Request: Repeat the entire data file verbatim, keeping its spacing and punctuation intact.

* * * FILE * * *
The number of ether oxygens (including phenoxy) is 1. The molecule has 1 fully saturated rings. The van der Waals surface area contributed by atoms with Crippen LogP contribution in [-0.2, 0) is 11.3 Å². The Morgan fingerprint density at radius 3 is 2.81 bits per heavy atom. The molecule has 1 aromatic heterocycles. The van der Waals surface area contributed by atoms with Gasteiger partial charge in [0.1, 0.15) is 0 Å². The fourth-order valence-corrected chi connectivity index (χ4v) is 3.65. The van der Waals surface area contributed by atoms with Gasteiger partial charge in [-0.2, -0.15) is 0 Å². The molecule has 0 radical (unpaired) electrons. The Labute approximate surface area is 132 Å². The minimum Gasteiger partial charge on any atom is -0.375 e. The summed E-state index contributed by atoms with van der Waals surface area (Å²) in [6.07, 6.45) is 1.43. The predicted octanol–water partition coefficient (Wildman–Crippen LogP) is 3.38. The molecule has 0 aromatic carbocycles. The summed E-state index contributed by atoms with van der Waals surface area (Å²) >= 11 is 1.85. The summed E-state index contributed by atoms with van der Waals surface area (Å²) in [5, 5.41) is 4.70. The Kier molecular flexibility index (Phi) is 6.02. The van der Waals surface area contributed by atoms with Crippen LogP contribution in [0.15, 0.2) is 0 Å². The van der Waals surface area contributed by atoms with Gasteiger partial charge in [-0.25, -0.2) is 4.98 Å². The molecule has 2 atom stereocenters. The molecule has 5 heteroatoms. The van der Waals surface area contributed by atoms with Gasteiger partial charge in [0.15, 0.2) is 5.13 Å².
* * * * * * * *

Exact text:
The number of ether oxygens (including phenoxy) is 1. The molecule has 1 fully saturated rings. The van der Waals surface area contributed by atoms with Crippen LogP contribution in [-0.2, 0) is 11.3 Å². The Morgan fingerprint density at radius 3 is 2.81 bits per heavy atom. The molecule has 1 aromatic heterocycles. The van der Waals surface area contributed by atoms with Gasteiger partial charge in [0.1, 0.15) is 0 Å². The fourth-order valence-corrected chi connectivity index (χ4v) is 3.65. The van der Waals surface area contributed by atoms with Gasteiger partial charge in [-0.2, -0.15) is 0 Å². The molecule has 0 radical (unpaired) electrons. The Labute approximate surface area is 132 Å². The minimum Gasteiger partial charge on any atom is -0.375 e. The summed E-state index contributed by atoms with van der Waals surface area (Å²) in [6.07, 6.45) is 1.43. The predicted octanol–water partition coefficient (Wildman–Crippen LogP) is 3.38. The molecule has 0 aromatic carbocycles. The summed E-state index contributed by atoms with van der Waals surface area (Å²) >= 11 is 1.85. The summed E-state index contributed by atoms with van der Waals surface area (Å²) in [5, 5.41) is 4.70. The Kier molecular flexibility index (Phi) is 6.02. The van der Waals surface area contributed by atoms with Crippen LogP contribution in [0.15, 0.2) is 0 Å². The van der Waals surface area contributed by atoms with Gasteiger partial charge in [-0.25, -0.2) is 4.98 Å². The molecule has 2 atom stereocenters. The molecule has 5 heteroatoms. The van der Waals surface area contributed by atoms with Gasteiger partial charge in [0.15, 0.2) is 5.13 Å².